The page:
The Oireachtas Committee discussing the bill allowing for the potential exhumation of people buried at sites like mother and baby homes has heard harsh criticism from all corners today.
The Oireachtas Committee on children, disability, and equality is meeting today to discuss the Certain Institutional Burials (Authorised Interventions) Bill, and has heard from a wide range of human rights experts and people with a deep connection to the atrocities at Mother and Baby Homes.
Heavy criticism has been levelled at the bill for potentially blocking investigations at sites, and stripping coroners of the power to hold inquests to investigate deaths.
Dr Maeve O’Rourke of the Irish Centre for Human Rights at NUI Galway told the committee that the bill implies that families of mothers and infants who died at a Mother and Baby Home will be forced into a circumstance where they could lose their rights.
They will be “compelled to make a choice” between exhumation and identification of their relatives remains, followed by their being reinterred, or the coroner retaining the power to hold an inquest into a person’s identity and the circumstances of their death.
She said that such an inquest is a statutory requirement where the coroner suspects that a death may have occurred in a “violent or unnatural manner, suddenly and from unknown causes, or in a location or circumstances that require an inquest”, and is already allowed for under existing legislation.
“The crucial questions to be answered are why no inquests into the deaths in mother and baby institutions or county homes have been held and why the general scheme of the Bill proposes to disapply the coroner’s existing mandatory jurisdiction.”
The bill would allow for the creation of an “agency” to potentially authorise interventions at sites where “manifestly inappropriate burials” have taken place in association with institutes “operated by or on behalf of the State or in respect of which the State had clear
regulatory or supervisory responsibilities”.
The bill also stipulates that the coroner “shall not have jurisdiction” in respect of any bodies exhumed from a site where work is being undertaken by said agency.
Dr O’Rourke also said that Ireland has an obligation under the European Convention of Human Rights to investigate the circumstances of deaths at Mother and Baby Homes.
“The mother and baby institutions were the responsibility of the State. They were either directly State managed or there was extensive State involvement in their operation through funding, regulation and inspection.”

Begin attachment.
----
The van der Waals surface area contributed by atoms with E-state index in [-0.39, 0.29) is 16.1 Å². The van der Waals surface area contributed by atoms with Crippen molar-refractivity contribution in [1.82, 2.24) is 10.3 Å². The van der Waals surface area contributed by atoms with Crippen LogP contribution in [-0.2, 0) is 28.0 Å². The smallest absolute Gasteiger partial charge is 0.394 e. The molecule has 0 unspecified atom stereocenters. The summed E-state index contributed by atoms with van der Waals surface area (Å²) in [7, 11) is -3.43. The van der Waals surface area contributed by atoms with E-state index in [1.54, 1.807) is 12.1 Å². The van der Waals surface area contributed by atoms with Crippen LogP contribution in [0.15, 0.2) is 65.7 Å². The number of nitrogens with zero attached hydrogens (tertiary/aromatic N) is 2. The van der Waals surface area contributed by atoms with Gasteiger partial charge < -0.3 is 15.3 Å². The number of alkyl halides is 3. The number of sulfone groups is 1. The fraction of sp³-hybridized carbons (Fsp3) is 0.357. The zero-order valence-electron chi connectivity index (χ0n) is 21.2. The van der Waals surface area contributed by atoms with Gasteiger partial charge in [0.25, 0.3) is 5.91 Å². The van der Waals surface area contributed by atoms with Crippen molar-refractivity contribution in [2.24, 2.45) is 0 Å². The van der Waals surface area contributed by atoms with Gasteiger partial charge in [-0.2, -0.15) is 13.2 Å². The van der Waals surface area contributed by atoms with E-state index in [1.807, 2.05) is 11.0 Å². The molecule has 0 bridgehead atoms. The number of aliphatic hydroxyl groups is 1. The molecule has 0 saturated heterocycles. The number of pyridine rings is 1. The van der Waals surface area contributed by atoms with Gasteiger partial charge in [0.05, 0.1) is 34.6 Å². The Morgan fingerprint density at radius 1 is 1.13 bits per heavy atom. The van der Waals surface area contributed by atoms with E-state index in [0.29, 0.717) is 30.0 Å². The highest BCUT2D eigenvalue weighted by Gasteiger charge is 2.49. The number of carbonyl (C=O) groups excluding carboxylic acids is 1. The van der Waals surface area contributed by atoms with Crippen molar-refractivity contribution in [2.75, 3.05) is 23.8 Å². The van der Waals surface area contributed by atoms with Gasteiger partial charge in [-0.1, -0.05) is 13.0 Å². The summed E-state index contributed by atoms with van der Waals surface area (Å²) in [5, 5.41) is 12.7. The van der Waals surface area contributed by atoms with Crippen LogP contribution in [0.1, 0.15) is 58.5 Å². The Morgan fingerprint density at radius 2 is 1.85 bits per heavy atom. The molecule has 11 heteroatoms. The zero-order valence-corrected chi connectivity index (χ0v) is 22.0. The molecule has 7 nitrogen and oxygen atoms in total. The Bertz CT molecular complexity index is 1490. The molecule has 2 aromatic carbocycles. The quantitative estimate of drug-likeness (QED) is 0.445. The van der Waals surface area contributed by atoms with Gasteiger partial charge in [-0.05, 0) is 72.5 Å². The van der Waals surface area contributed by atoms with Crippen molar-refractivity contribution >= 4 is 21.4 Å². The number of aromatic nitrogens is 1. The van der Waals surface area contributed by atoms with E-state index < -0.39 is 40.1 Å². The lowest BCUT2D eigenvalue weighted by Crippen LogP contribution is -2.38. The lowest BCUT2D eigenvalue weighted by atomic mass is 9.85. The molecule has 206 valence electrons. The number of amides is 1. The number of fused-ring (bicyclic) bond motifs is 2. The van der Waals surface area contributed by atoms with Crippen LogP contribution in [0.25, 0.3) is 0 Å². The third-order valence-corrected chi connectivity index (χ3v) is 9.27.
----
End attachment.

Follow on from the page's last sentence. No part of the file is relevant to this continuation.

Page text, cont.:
“Article 2 of the European Convention on Human Rights applies, requiring an effective investigation wherever a person dies in circumstances engaging State responsibility, not least in the context of inhumane treatment.”
Dr O’Rourke said that the coroners system in Ireland needs to be overhauled, and that any reform should prioritise deaths in mother and baby homes and other institutes such as magdalene laundries and industrial schools.
Evidence was also given by local historian Catherine Corless to the committee today, saying that DNA testing of remains from the site is “crucial and quite possible”, as the fifth interim report stated that children’s remains at the Tuam Mother and Baby Home remain in good condition.
“DNA testing should also search for signs of starvation, evidence of which is to be found in the death reports, injury and malpractice. A DNA database should be set up as soon as possible for families who wish to give their DNA in the hopes of retrieving their babies’ remains.”
Ms Susan Lohan, co-founder of the Adoption Rights Alliance said that there are “huge problems” with the bill as it is, noting that it gives the government the power not to intervene at sites.
“It has a five-criteria test for whether an intervention should proceed. We are concerned that the Government can unilaterally decide to memorialise a particular site, rather than to intervene and investigate any remains.”
She said that the lack of local coroners is a “misstep”, and that either the coroners system should be made a part of this bill, or that the Coroners Acts could be amended to give coroners the powers contained in it.
“The suggested provisions on sealing data that emerges from the investigations into these burials is anathema to us.”
Susan Lohan said that families need to be kept informed at all stages of any investigation taking place at a site, rather than progress reports just going to the relevant Ministers.